Where do I begin? There is so much to say about this place that I am overwhelmed and don’t know where to start.
Should I begin with the remarkable architecture, some lovingly restored and others gently held together with the hope that someday it too can be brought back to their original wonder? Is it the wonderful people, out on the town celebrating “The National Day of Women” on a day set aside much like our mother’s day, many carrying a rose? Is it the street food vendors selling pastry, ice cream, fried foods and ham sandwiches out of a window or doorway? Or perhaps with the dozens of tiny shops meticulously displaying their limited wares or the pet stores with amazing colorful birds and tropical fish.
Perhaps I should begin with the vehicles. Coming from the “disposable” culture of the U.S. it’s amazing to see how Cubans recycle and reuse in a way that puts us to shame. Some vehicles look like they are about to travel their very last mile and others, like this 1950s vintage Opel that our driver from yesterday, clearly have many miles left under the hood.Even the interior was perfect, if a bit off of the original specs. There are thousands of old cars, trucks and motorcycles spewing choking exhaust on impossibly narrow colonial streets so clogged with traffic that crossing is a life threatening experience. Not all of the cars were in as nice shape as this vintage VW. For sure, plenty will be changing in Cuba as they open up to the world. Perhaps there is no better illustration of the challenges that this country faces than the long lines of young people waiting outside of the cell phone store waiting to enter for service. And,as in the U.S. , it seems like nearly everyone is busy huddling over their phones, perhaps, like us, trying to use the horrible wifi in public squares. For sure, wifi is not great as it took me an hour yesterday and all of the time on my prepaid wificard to get just a simple post with one photo to publish. Today I am in a cafe using their computers so it´s going much better, so far…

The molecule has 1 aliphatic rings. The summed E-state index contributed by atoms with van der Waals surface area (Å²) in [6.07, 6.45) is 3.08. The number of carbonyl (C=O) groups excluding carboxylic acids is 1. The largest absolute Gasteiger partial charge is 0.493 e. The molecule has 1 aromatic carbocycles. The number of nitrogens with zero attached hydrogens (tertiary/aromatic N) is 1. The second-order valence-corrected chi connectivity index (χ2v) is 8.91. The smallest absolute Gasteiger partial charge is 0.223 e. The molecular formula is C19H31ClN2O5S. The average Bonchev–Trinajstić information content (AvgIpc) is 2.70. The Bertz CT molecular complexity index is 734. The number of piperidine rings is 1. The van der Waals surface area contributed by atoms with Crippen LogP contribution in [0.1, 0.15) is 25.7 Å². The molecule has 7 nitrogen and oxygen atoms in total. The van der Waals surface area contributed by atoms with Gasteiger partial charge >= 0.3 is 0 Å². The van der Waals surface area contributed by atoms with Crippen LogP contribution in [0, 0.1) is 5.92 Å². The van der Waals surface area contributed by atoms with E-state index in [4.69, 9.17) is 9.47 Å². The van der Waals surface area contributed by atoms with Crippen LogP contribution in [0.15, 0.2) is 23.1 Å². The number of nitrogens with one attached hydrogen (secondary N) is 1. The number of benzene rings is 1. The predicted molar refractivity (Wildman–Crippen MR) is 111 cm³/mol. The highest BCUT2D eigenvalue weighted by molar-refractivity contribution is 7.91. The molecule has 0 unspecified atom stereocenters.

As we spoke with Cubans, at the marina, in taxis and some that we met on the street, there is an air of excitement that Obama is visiting later this month. However, tempering their enthusiasm, is a fear that the influx of American’s and their money will take away the “good” of Cuba. However, it seems that most feel that there will be more good than bad as Cuba “joins the world” again after so many years of isolation.
There is a constant parade of “buses” adapted from old Ford trucks with large rear areas,complete with benches, packed to the gills with customers racing through the narrow old streets. Yes, the grey section with the tarp is the ¨bus¨ and passengers are packed in cheek to cheek. Surrounding the public squares are fabulous buildings, hundreds of years old and in perfect condition, at least from the outside and yet only a few blocks away homes in a terrible state of disrepair. Yesterday we had lunch at a Paladar, a family run restaurant on a rooftop overlooking the harbor and countless homes on the hillside. Wonderful food and reasonbly priced. Great Mojito too.The nearby market had some interesting items for sale. I sure hope our lunch didn´t come from this stall. Perhaps this fruit stand is more our speed. On a nearby rooftop, a dog that looked much like or Son Rob´s Bobi. There are many busy and beautiful public spaces. I still do a double take when I see the Cuban flag flying high.
There is street music most everywhere. We stopped at a local hotel in the heat of the afternoon to cool off with fresh lemonaid. What a spot. I could go on for hours and surely, with all the ¨fun¨ of finding a good spot to download all of this, perhaps I should quit while I am ahead.
One way or the other, Cuba is surely a feast for the senses. What a place.